Meet the team at the Patient Recruitment Centre: Exeter!
There are only five NIHR Patient Recruitment Centres in England and Exeter is home to the only one in the South West. But what exactly does that mean?
We caught up with Patient Recruitment Centre Manager, Claire Richardson, who along with the rest of the team will try to help you answer that question!
What is a Patient Recruitment Centre?
“Put simply, the Patient Recruitment Centre: Exeter is a dedicated facility set up with the capacity to deliver large-scale, late phase, commercial clinical trials. This means that we specialise in delivering studies that have already gone through two phases of safety testing and are now being compared against a standard treatment or placebo for that condition. Late phase trials involve large numbers of participants so we may be recruiting several hundred members of the local population.
“The PRC is a brand new facility following a refurbishment of space within the Child Health Building at the Royal Devon and Exeter Hospital in Wonford. We have our own dedicated entrance and purpose built clinical rooms, data processing centre and staff offices as well as our own pharmacy!”
Stephanie Estcourt is the Lead Clinical Research Nurse. She was part of the successful bid team that secured the funding for the PRC: Exeter from NIHR:
“We were very keen to win the bid to become an NIHR PRC because we can see the value of this for our patient population. Attracting commercial research to the South West, and specifically Exeter, means that we can increase the opportunities for our local patients to have access to cutting-edge, novel therapies they wouldn’t normally get access to.”
“The patient experience is of paramount importance to every member of the PRC: Exeter team and I think this shows through at every turn. Following a recent survey of research participants in a COVID-19 vaccine trial run at the PRC: Exeter we were thrilled to see that 96% of our first-time time participants would take part in further research.”
Who decides if I can participate in research?
Dan Razey, Health Care Practitioner at the Patient Recruitment Centre: Exeter says:
“It’s important to remember that it’s you, the participant, that is in control the whole time. You have to fully understand what you are consenting to and be happy to participate. The PRC: Exeter team are here to ensure you have all of the information, time and support you need, at every step of the way, to make the decision that is right for you.”
This sentiment is supported by participant research, which showed that 100% of participant respondents agreed that the research staff at the centre always treated them with respect and courtesy.
The process from registering interest to participating in a trial can sometimes be a lengthy one. It’s important that the selection process is rigorous to ensure safety. Throughout every stage the dedicated staff at the PRC: Exeter are here to guide and support.
How do clinical trials advance our clinical practice and ability to treat patients?
Each trial asks a ‘research question’ – the answer to this question informs what changes or innovations are adopted for widespread clinical use.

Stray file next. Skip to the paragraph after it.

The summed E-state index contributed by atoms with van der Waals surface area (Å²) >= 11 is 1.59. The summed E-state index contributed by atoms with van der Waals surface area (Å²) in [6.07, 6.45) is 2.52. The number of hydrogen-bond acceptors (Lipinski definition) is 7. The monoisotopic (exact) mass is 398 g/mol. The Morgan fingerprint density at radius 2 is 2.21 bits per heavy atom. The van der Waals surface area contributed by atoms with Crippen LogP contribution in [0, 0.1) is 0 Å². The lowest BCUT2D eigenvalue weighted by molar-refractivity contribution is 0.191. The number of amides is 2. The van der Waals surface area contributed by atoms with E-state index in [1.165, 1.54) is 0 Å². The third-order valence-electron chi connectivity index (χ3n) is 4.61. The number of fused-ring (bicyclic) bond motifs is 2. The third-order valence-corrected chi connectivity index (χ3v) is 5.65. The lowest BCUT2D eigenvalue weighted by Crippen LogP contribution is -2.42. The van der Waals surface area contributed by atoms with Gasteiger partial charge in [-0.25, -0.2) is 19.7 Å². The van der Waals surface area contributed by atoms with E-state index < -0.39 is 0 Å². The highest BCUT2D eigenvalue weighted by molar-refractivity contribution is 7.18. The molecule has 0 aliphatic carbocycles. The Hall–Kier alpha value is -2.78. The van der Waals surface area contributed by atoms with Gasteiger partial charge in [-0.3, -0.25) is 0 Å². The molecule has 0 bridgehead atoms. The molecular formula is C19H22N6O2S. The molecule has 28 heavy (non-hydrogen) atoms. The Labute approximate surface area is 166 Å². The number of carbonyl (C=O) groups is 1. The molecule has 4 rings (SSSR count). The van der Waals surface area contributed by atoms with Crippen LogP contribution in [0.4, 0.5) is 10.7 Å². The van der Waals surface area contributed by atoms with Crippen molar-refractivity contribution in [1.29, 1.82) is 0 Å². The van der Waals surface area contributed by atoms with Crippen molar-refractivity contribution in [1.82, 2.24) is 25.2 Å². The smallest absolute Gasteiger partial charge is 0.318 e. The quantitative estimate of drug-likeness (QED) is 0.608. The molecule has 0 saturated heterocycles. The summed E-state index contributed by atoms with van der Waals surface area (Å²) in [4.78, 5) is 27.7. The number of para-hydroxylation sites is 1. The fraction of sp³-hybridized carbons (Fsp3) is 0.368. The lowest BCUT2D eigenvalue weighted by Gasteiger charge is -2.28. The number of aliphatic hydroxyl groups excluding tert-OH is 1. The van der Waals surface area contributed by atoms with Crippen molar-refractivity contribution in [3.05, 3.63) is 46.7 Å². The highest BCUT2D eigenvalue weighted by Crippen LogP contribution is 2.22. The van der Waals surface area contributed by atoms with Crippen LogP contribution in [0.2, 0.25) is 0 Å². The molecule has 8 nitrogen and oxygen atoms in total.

Gathering the high-quality data that will answer the research question being posed can take several different forms. For example, participants might be asked to keep a symptom diary or complete a questionnaire when they attend an appointment.
Depending on the study, participants may need to have certain observations recorded such as blood pressure or pulse. All of these data points need to be accurately captured and reported back to the sponsor in a way that means they can answer the research question. It is the statistical analysis of all the data, collected from all participants in all locations, that will ultimately prove or disprove whether a treatment pathway is successful.
Eloise Chaplin is the Clinical Research Data Administrator:
“It’s vital we capture and record accurate data that enables the study sponsor to perform robust analysis to inform trial results. High quality, reliable data that answers the research question is fundamental to the success of the clinical research study. “
If I am not eligible for a study I was interested in does that mean I won’t ever be able to participate in clinical research?
Absolutely not! Every study is different and that is why we need such a talented, varied team. If you are interested in participating in research then please get in touch with us.
Do your own research too and find out which studies are currently recruiting in your area. Do be careful to check the source of your information, and try to find as many sources as possible so you have a wide understanding of clinical research and differing opinions on the topic.
Joanne Jones, Clinical Research Nurse, says:
“I love being involved in clinical research as I am part of a team that can help change the future of patient care. Everyone can be involved in research in some way so please reach out to us if you are interested in being part of research.”
Emma Chamberlain is the Administrator and Receptionist at the PRC:
“As I’m the first person most people are likely to see when they come to the PRC, perhaps it’s appropriate I should have the last word here! Whether you are interested in participating in research, a clinician wondering about how to get involved in research, or a seasoned Principal Investigator, I can promise you our whole team is ready to welcome you!”
Discover more local research news:
All News Stories from PRC: Exeter
All News Stories from the South West Peninsula region
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